Gigantic Apes Coexisted with Early Humans, Study Finds
A fresh analysis of two previously found skulls determined they're 200,000 old, making them the oldest known examples of our species. Yet fossil records indicate musical instruments, drawings, needles and other sophisticated tools didn't appear until about 50,000 years ago, suggesting Homo sapiens had a pretty lowbrow culture for 150,000 years. Well, evolution takes time. Another team found the fossilized remains of what they think is humankind's first walking ancestor, from 4 million years ago. Other research confirmed that the oldest human ancestor, from the time when we split with the apes, lived around 6 million years ago. Oh, and you have to respect our relatively recent ancestors (the lowbrow folks) who we now know lived among 10-foot-tall gorillas that have since gone extinct. Maybe they were so busy running they had no time to paint or create alphabets.
A gigantic ape standing 10 feet tall and weighing up to 1,200 pounds lived alongside humans for over a million years, according to a new study.
Fortunately for the early humans, the huge primate's diet consisted mainly of bamboo.
Scientists have known about Gigantopithecus blackii since the accidental discovery of some of its teeth on sale in a Hong Kong pharmacy about 80 years ago. While the idea of a giant ape piqued the interest of scientists – and bigfoot hunters – around the world, it was unclear how long ago this beast went extinct.
Now Jack Rink, a geochronologist at McMaster University in Ontario, has used a high-precision absolute-dating method to determine that this ape – the largest primate ever – roamed Southeast Asia for nearly a million years before the species died out 100,000 years ago during the Pleistocene period. By this time, humans had existed for a million years.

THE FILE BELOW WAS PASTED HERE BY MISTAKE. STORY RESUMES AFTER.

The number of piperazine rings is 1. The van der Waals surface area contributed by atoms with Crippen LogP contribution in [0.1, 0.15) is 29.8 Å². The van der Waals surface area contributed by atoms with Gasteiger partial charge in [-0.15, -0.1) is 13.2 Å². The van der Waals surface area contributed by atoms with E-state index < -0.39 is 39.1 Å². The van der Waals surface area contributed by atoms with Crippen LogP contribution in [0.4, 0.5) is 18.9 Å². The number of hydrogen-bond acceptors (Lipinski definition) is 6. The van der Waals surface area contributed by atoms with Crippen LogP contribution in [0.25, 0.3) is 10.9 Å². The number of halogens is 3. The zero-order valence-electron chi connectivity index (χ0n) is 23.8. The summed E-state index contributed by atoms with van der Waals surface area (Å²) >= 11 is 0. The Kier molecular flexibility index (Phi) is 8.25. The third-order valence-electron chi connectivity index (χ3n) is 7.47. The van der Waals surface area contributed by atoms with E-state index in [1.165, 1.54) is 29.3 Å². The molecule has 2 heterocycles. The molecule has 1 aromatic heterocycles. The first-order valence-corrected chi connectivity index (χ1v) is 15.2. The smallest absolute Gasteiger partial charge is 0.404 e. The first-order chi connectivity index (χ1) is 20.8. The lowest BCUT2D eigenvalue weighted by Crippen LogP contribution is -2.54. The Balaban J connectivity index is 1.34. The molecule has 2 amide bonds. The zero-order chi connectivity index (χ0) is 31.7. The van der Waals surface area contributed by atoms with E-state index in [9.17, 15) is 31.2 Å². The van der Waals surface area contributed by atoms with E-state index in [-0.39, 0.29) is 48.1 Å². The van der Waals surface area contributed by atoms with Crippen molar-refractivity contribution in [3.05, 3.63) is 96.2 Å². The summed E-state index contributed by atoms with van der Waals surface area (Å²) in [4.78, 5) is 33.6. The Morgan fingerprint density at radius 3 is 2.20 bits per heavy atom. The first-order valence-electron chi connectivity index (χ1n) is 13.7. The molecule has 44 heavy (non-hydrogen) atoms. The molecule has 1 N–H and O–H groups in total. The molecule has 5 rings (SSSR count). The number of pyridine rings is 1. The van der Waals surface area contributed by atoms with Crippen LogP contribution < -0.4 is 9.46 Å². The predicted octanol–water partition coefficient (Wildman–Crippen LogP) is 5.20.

"A missing piece of the puzzle has always focused on pin-pointing when Gigantopithecus existed," Rink said. "This is a primate that co-existed with humans at a time when humans were undergoing a major evolutionary change. Guangxhi province in southern China, where some of the Gigantopithecus fossils were found, is the same region where some believe the modern human race originated."
Since the original discovery, scientists have been able to piece together a description of Gigantopithecus using just a handful of teeth and a set of jawbones. It may not be much, but the unusually large size of these teeth indicates they belonged to one big ape.
"The size of these specimens – the crown of the molar, for instance, measures about an inch across – helped us understand the extraordinary size of the primate," Rink said.
Humans may have helped destroy the ape.
Further studies of the teeth revealed that the ape was an herbivore, and bamboo was probably its favorite meal. Some scientists believe that an appetite focused on bamboo combined with increasing competition from more nimble humans eventually led to the extinction of Gigantopithecus.
While most scientists agree that Gigantopithecus died out long ago, some people – Bigfoot, Sasquatch, and Yeti enthusiasts in particular – believe that this ape is the source of tales of giant, hairy beasts roaming the woods. These claims are not considered credible by mainstream scientists. There have been cases in which creatures are first known first by their fossil remains and later found living, such as the coelacanth – a type of fish thought to have died out millions of years ago until it was discovered swimming off the coast of Africa in 1938.
Researchers do not have a full skeleton for Gigantopithecus. But they can fill in the gaps and estimate its size and shape by comparing it to other primates – those that came before it, coexisted with it, and also modern apes. Currently, scientists are debating over how Gigantopithecus got around – was it bipedal or did it use its arms to help it walk, like modern chimpanzees and orangutans? The only way to answer this is to collect more bones.
MORE FROM LiveScience.com